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There are many questions that deal with routine/ preventative maintenance (including this one which is probably the most comprehensive Optimal Maintenance Schedule) but none deal with issues related specifically to mountain bikes.

Not all of us have access to a team of mechanics who rebuild our bikes for each weekend/ race but still want to get the optimal performance out of the components on our bikes.

Performance degradation is a continual process, I'm not going to notice a marginal decrease in performance over the sort term, but over a couple of months my brakes won't feel as good, my gear changes won't be as crisp and my suspension won't ride the same. I check over my bike after each ride and lubricate, tighten and clean as required to keep it running well and safe (I will rebleed the brakes if required) but know there's stuff I can't afford/ be bothered to do each week or month.

What I would like to know is when I should be anticipate carrying out more intensive servicing such as:

  • Suspension - oil and seal replacement (I have been told anecdotally that it should be every 35 - 50 hours)
  • Brakes - rebuild
  • Pivots - bearing/ bushing replacement
  • Rear derailler - rebuild, replace bearings/ bushings
  • Wheels - bearing replacement

Working on a premise of waiting until there was a definite failure or significant loss of performance would mean that I wasn't getting the most out of my bike overall and may in fact lead to my bike being out of service when I want to ride it!!

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A quick advice - check your (threaded) BB yearly, and properly grease the threads when re-assebling. Damn things tend to get fused to the alluminum frame. –  Vorac Nov 20 '13 at 9:37
    
@Vorac - all my bikes run threadless headsets. Try anti-seize paste to avoid fusing. –  DWGKNZ Nov 20 '13 at 10:11
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2 Answers 2

I think the maintenance periods for MTB are the hardest to predict, because conditions vary greatly. If you ride in wet, muddy conditions you'll have to replace your drivetrain and brake components far more frequently than if you ride mostly in dry conditions.

You seem to be mostly concerned about bearing systems so I'm guessing you're riding in the slop a lot.. I'd plan on rebuilding the suspension after every season (or 6 months of solid riding), replace the disc brake pads and probably drivetrain components on the same schedule, but test this assumption - use a chain wear indicator and calipers to measure chain and brake pad wear respectively. I wouldn't worry so much about wheel bearings, derailleur and frame pivots - they'll let you know when they're shot..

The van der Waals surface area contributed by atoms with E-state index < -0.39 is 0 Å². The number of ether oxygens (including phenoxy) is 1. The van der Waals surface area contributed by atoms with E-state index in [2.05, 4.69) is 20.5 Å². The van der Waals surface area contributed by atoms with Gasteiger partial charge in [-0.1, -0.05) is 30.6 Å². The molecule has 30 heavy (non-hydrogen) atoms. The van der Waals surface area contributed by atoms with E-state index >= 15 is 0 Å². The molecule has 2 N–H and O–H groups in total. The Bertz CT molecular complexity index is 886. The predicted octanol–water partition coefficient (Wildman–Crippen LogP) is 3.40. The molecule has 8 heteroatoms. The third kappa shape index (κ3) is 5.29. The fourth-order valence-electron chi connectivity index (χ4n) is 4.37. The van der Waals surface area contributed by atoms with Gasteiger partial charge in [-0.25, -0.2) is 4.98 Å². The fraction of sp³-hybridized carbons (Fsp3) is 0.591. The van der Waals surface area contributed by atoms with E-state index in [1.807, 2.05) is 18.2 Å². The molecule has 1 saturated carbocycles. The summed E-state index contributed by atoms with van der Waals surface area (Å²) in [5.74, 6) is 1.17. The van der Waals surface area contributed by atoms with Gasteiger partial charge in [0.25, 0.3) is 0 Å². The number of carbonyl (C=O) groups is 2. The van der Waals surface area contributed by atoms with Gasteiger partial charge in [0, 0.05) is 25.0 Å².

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I'm not concerned with part's that are more consumerable replaced due to condition such as drive train components (cassette and chain and to a lesser extent chain rings) and disc brakes, these are easy to source and no time to fit. I also get a fair amount of warning that they require replacement. Waiting for failure isn't an option really either, when I get time off I want to be able to ride. I want to better schedule my maintenance around quieter periods such as mid-winter when I only expect one ride a week. –  DWGKNZ Nov 19 '13 at 23:55
    
I live in NZ so ride all conditions apart from snow. This week have ridden in heavy rain with sodden clay and also fast hard pack. Generally for the next 6 months I expect dry dusty conditions with the odd wet day. –  DWGKNZ Nov 19 '13 at 23:59
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You should definitely check the gear shifting regularly. I'd say monthly, or whenever you notice that it's not as easy or definite as you'd like. That means popping the outers off the frame, sliding them along the cables and making sure there's no grit or fraying. Then lube them. Doing that will kill the fine adjustment of the gears, so you need to get the cables back to their neutral position - go for a quick ride and shift a lot. 5 minutes, not half an hour. Then adjust your gears properly. You may be able to do that on the bike, or you may need a workstand. But do it after a quick ride, not immediately after the cables have been worked on.

Same thing with the brakes. I'm going to assume disk brakes. With cable brakes, check the pad wear every 20-ish hours of riding and the brake lever travel whenever you get on the bike. Adjust the brakes so the travel is right if it's not. If the pads are worn, even "oh, there's enough there", fit your new pads and order a replacement set. Always have a spare set of pads at home, because that way you know you always have them. When that model is discontinued you want to know before your bike becomes unrideable (ie, when you just fitted your last pair of pads, not when that pair wears out).

Ditto wheels. When you're adjusting something and the wheel is spinning, make sure the wheel is round and rotates easily. That way you'll catch broken spokes and worn wheel bearings early on. New wheel bearings are cheap, new races can mean replacing the hub. Your call :)

Whenever you service anything, look at how worn it is. Wiggle it. If you've adjusted it recently, think about why it's not staying adjusted - either you're doing it wrong or something else has happened. Have bearings worn and now have play? Is there a crack in the frame opening up that's "shortening" your brake or gear cables? Has a washer or bolt fallen out? Has the derailleur or hanger been bent so many times it's about to break? Until you know, don't just assume you mis-adjusted something last time.

The previous advice of paying a bike mechanic just because they are a second set of eyes and don't have the "I'm lazy, I can leave that for later" issue is sound.

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